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There, I said it (twenty-one in a series)

Righteous consumers make me a sad panda when they can't own up to their failings inconsistencies. This quote is a great example:
Whenever possible, I do not buy products made in any country that tolerates poor working conditions.

Dude. It's always possible. You don't have to buy anything, and the very fact that you've left yourself a back door based on the premise that you do indicates you're at least as much of a base capitalist as anyone you might denigrate as "exploitive"—you just don't want to feel bad about yourself when you do it. You like the choices you have and will only limit those choices when it suits your fancy. That makes you just like the rest of us here in the privileged Western world, which might be tougher to live with than some bizarro identification with the Noble Poor that's propping up your self-concept.

Want to work for justice? Face the truth about who you are. Want to really identify with the poor? Come to grips with the poverty you have—which just might be the fact that you love privilege as much as the rest of us. We won't hate you for it. Here's a secret: most of the poor would love it, too, so you don't really show much love by pretending to hate it while leaving all your options open. Make a difference by using your choices and admitting you pretty much always have a choice.


Oh, I love those folks too. The irony, of course, is that the best possible way to improve their condition is to buy a lot of those products, so that more factories will go in and the possibility of competition for workers will exist.

It's so easy for us to wag fingers, while often times, the conditions these people are working in are a vast improvement over what they previously knew. Are they in a good situation? Not at all. But to assume our standard for the rest of the world is the height of both arrogance and ignorance.

And, all that stuff you said.

Yeah, I've mostly given up on guessing what economic model is going to work best for which people (or for the most people)—sin is so easily institutionalized that I can't pretend there's a good or clean system (though of course I have my preferences). What I can't wrap my head around is that hypocrisy is the charge so regularly leveled against Christianity and the Church, yet people have no problem at all with inconsistent moralistic high horses like this one.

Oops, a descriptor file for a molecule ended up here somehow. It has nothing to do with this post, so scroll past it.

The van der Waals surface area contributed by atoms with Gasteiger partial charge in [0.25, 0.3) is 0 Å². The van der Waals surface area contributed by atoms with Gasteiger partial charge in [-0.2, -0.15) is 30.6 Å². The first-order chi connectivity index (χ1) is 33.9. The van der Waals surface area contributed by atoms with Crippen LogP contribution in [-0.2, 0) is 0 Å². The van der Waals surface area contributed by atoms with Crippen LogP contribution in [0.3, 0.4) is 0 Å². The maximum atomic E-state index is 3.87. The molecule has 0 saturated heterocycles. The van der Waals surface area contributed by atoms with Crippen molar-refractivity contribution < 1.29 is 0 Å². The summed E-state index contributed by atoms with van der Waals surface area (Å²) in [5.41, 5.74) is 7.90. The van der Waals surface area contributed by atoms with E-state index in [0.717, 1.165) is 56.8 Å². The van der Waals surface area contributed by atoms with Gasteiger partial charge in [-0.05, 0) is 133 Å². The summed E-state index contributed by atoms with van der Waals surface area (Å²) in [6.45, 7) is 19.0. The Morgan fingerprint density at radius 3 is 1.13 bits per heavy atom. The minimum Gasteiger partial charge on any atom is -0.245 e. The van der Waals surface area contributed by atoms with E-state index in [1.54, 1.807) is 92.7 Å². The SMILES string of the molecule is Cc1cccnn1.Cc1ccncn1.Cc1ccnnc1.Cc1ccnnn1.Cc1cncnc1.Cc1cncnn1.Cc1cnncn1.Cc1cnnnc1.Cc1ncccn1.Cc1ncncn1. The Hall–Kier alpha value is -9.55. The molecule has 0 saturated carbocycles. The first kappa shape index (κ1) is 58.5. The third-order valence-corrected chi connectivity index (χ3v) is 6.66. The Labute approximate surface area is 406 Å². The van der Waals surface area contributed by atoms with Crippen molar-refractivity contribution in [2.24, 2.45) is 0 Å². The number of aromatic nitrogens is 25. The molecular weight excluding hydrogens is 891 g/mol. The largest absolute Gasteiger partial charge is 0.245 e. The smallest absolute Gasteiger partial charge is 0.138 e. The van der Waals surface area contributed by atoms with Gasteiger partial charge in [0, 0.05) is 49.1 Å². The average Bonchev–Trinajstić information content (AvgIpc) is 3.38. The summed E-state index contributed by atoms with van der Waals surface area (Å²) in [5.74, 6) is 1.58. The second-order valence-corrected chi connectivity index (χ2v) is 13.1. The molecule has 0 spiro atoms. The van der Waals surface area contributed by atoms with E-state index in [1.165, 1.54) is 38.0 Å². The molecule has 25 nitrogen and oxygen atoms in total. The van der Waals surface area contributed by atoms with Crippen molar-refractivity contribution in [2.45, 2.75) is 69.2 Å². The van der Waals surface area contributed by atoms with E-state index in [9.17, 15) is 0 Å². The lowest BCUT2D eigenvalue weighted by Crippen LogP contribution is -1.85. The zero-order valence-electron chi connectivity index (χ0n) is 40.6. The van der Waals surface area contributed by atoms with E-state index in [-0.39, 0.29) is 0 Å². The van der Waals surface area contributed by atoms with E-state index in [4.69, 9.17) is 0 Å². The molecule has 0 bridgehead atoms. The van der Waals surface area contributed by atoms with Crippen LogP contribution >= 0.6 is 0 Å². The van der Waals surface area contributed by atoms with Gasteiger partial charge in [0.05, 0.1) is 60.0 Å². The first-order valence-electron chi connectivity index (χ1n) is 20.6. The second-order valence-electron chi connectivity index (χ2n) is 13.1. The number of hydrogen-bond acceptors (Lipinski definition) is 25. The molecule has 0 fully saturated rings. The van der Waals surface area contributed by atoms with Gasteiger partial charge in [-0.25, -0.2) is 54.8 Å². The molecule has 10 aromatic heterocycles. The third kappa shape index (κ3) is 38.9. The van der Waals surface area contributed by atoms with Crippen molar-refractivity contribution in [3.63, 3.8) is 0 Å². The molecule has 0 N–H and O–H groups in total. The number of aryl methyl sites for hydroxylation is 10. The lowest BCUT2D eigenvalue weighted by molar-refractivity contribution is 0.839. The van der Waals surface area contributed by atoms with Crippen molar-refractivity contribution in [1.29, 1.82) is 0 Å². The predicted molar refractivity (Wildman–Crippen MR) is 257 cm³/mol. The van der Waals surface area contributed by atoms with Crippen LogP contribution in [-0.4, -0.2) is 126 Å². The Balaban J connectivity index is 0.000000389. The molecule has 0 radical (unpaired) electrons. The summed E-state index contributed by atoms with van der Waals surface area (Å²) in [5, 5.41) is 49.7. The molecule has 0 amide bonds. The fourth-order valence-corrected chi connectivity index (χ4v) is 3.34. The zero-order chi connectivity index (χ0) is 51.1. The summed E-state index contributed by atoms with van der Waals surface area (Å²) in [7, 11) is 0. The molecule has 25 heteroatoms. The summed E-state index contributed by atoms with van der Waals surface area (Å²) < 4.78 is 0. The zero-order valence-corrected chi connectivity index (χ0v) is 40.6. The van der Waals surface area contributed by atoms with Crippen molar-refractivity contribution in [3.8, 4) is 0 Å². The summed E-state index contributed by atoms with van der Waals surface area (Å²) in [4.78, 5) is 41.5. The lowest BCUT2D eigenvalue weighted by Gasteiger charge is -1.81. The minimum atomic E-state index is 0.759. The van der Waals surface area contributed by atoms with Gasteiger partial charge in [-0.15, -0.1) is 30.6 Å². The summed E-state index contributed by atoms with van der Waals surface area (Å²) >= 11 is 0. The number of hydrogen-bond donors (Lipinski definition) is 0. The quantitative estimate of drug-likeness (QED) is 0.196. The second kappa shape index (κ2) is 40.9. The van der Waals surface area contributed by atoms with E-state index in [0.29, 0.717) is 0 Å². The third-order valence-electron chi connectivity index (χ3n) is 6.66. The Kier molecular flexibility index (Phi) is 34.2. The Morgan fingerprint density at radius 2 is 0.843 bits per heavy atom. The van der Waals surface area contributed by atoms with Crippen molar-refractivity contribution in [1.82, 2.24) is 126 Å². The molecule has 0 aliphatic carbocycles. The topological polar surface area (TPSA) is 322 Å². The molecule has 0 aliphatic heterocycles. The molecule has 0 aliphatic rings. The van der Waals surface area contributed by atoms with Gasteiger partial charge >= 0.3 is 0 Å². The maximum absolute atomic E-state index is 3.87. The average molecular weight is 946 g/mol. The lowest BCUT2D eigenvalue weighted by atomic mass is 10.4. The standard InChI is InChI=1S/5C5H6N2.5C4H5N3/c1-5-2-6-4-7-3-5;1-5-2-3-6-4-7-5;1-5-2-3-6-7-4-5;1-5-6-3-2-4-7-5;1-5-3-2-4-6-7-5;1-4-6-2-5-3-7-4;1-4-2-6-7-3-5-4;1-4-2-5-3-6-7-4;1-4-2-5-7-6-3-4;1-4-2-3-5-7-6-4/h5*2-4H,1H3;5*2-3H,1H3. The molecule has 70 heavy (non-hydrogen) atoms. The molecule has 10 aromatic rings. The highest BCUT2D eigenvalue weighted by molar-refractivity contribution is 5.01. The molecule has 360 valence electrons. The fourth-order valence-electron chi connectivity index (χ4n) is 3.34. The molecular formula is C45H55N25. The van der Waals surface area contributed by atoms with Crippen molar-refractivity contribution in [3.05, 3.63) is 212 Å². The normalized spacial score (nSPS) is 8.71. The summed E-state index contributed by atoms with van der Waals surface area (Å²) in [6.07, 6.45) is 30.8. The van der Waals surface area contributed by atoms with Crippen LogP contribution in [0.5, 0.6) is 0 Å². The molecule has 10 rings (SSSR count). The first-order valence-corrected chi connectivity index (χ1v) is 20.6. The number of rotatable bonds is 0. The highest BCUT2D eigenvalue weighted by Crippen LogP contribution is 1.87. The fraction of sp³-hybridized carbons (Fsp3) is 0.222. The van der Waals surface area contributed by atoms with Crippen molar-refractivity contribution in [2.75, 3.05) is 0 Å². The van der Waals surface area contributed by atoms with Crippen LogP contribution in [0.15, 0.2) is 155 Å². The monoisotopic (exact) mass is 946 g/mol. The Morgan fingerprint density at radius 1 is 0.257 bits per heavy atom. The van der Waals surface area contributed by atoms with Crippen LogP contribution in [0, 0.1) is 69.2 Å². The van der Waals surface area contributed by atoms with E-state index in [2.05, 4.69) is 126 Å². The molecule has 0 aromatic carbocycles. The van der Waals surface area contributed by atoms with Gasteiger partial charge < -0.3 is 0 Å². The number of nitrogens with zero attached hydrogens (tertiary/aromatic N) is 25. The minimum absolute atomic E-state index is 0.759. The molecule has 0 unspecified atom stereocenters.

Christians are far from the only judgmental people on the planet, but we get treated as if we're somehow the main offenders. Preposterous.
I find your journal entries, as a rule, incredibly difficult to comment on, because usually you've said it all and there's no improving on the way you've said it.

I feel bad for always saying "well said" or "je concur", but . . . well said and je concur.
Thanks, my friend. Oddly enough, that's something I've been noticing is a barrier to relationship in my life—I often think things through before I speak (or post), and that makes it hard for others to find space to respond and engage. Not that I'm not accepting the compliment, but there's more there that you've hit on that I've been wrestling with, too.
Strange timing then! But in a good way.
I... I didn't know you were a panda.
that's why i support “pistols for pandas”, because man, they need all the fire power they can get.
Bring it!
It's why I don't post more often—these accursed paws.
I'm impressed at how often you post, given all the time you must spend eating bamboo.
One of my most favorite ones so far.
Thanks—the good news for the "There, I said it" series is that I'm pissed at something new every day (at least).
But at least I don't change my layout to be progressively more annoying (at least, I try not to).
Funny thing: I was just reading through Lee's journal and a few up from this one, I actually started looking for the "like" button.
I always enjoy There I Said It, but this has to be my favorite. The word choices and sentence construction knock the concept out of the park.
Why thank you! I wish I could more regularly be (somewhat) constructive in my crankiness.